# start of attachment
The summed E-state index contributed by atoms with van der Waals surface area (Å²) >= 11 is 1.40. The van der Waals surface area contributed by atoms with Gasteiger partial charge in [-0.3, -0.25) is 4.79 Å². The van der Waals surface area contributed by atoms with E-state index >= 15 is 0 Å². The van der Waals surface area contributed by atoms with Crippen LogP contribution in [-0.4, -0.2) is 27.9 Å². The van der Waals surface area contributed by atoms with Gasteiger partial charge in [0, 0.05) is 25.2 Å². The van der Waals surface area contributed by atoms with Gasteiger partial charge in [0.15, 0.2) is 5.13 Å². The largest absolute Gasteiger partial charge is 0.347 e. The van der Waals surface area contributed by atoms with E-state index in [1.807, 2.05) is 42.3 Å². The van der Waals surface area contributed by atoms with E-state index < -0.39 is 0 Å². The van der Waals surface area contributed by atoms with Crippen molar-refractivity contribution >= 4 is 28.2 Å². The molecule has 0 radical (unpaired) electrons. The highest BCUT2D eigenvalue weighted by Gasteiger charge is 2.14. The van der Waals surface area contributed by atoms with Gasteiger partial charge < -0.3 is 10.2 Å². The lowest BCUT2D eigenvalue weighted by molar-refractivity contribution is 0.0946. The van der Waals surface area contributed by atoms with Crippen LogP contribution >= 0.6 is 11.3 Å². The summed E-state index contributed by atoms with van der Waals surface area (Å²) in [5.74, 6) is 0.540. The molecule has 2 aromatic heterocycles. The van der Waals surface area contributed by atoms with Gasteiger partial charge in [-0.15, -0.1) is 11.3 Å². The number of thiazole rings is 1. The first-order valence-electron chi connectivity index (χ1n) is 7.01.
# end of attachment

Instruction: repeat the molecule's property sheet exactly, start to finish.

The summed E-state index contributed by atoms with van der Waals surface area (Å²) >= 11 is 1.40. The van der Waals surface area contributed by atoms with Gasteiger partial charge in [-0.3, -0.25) is 4.79 Å². The van der Waals surface area contributed by atoms with E-state index >= 15 is 0 Å². The van der Waals surface area contributed by atoms with Crippen LogP contribution in [-0.4, -0.2) is 27.9 Å². The van der Waals surface area contributed by atoms with Gasteiger partial charge in [0, 0.05) is 25.2 Å². The van der Waals surface area contributed by atoms with Gasteiger partial charge in [0.15, 0.2) is 5.13 Å². The largest absolute Gasteiger partial charge is 0.347 e. The van der Waals surface area contributed by atoms with E-state index in [1.807, 2.05) is 42.3 Å². The van der Waals surface area contributed by atoms with E-state index < -0.39 is 0 Å². The van der Waals surface area contributed by atoms with Crippen molar-refractivity contribution >= 4 is 28.2 Å². The molecule has 0 radical (unpaired) electrons. The highest BCUT2D eigenvalue weighted by Gasteiger charge is 2.14. The van der Waals surface area contributed by atoms with Gasteiger partial charge < -0.3 is 10.2 Å². The lowest BCUT2D eigenvalue weighted by molar-refractivity contribution is 0.0946. The van der Waals surface area contributed by atoms with Crippen LogP contribution >= 0.6 is 11.3 Å². The summed E-state index contributed by atoms with van der Waals surface area (Å²) in [5.74, 6) is 0.540. The molecule has 2 aromatic heterocycles. The van der Waals surface area contributed by atoms with Gasteiger partial charge in [-0.15, -0.1) is 11.3 Å². The number of thiazole rings is 1. The first-order valence-electron chi connectivity index (χ1n) is 7.01.